Anita Hamilton, "This Bud's for the U.S", Time, 2004 August 23.Oh, for f*ck's sake. People kill each other over diamonds. Does that make diamonds dangerous?
[The trade in marijuana] has led to an increase in drive-by shootings in Canada by rival dealers, and to "grow-rips," in which competing clans break into growers' houses to steal their crops, according to Canadian police. The body of the suspected ringleader of a trafficking group was found stabbed in the neck in a ditch in Coeur d'Alene, Idaho, in November 2002. "It's still a dangerous drug," says James Capra, the DEA's chief of domestic operations. "People are killing each other over it."
"If the perception is that it will be easier to get marijuana in Canada ... then it creates problems at the border," Paul Cellucci, U.S. ambassador to Canada, said at a Toronto Board of Trade dinner in February.Now here’s a more subtle argument that gets to the heart of the matter. A situation where a commodity is criminalized in most countries but much more easily available in one or a few creates market distortions with predictable consequences. One is the almost inevitable development of an illicit trade.
Another likely consequence is what the Netherlands, under pressure from its neighbors, is now characterizing as the problem of “drugs tourism”. That consumers of a particular good in a particular country incur costs when their country criminalizes that good is not disputed. What is not often mentioned (perhaps it’s considered too obvious to bother acknowledging) is that endless waves of feckless youngsters out to consume a substance that knocks a couple dozen points off their IQs create negative externalities of their own. (None of which is to say that their tourist dollars don’t make up for it, just that there are negative externalities for the more liberal country.)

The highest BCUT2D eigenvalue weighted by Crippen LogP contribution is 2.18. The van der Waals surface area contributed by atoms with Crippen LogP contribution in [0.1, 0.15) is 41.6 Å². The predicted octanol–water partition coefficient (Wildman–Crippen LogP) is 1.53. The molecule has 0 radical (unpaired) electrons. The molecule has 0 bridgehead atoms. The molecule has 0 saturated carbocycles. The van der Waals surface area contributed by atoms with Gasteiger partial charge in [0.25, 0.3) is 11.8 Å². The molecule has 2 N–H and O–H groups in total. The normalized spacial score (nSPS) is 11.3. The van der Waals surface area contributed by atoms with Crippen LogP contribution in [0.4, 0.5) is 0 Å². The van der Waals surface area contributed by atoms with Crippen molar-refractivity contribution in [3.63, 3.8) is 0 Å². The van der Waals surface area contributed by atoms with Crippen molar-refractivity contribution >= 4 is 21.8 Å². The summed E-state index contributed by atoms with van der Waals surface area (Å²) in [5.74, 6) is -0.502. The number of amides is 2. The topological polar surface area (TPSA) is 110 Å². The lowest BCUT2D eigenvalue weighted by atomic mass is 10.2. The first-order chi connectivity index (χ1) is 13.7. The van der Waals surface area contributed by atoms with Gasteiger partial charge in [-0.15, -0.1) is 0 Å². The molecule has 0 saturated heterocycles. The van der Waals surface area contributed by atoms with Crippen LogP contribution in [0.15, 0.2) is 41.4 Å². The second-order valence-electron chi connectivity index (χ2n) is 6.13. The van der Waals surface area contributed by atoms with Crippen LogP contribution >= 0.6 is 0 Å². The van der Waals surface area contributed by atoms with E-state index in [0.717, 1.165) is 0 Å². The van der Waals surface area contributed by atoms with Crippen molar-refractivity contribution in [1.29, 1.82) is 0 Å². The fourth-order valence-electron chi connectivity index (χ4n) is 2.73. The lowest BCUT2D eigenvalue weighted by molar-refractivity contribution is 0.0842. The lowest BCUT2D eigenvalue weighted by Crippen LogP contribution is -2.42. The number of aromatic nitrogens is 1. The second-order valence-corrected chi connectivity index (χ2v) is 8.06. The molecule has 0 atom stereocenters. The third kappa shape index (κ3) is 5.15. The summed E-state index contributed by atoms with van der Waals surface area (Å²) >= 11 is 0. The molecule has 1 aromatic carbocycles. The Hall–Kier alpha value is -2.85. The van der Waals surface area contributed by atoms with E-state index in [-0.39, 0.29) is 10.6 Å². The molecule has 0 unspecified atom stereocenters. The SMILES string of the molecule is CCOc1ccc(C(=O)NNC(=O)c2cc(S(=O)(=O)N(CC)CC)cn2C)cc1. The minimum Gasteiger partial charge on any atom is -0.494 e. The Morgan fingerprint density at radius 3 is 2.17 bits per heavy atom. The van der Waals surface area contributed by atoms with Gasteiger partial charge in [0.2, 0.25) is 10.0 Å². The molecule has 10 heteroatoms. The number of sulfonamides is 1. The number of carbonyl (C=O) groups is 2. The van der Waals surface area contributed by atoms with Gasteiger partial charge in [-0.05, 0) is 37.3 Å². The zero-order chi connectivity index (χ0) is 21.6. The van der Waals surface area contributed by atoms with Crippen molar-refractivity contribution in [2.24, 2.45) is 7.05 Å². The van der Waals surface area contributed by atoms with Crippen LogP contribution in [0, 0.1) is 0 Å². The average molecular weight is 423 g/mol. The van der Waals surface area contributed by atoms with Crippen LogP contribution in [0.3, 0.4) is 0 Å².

One can address the asymmetry by exerting pressure on the more liberal country to adopt the stricter country’s less tolerant approach, as the Bush Administration has done. Or one can address the negative externalities more specifically, such as the Netherlands’ trial ban on sales of ganja to foreigners in the border town of Maastricht. (As if that’s going to stop some entrepreneurial Dutchman from starting a “middleman” service.) Of course, the simplest thing would be decriminalization by the stricter country, eliminating the downward pressure on supply (and consequent upward pressure on price and profitability) that criminalization generates as well as the attraction to more unsavory elements of an in-demand commodity that cannot be legally traded. If the government is so inclined, it can regulate and tax the sh*t out of it.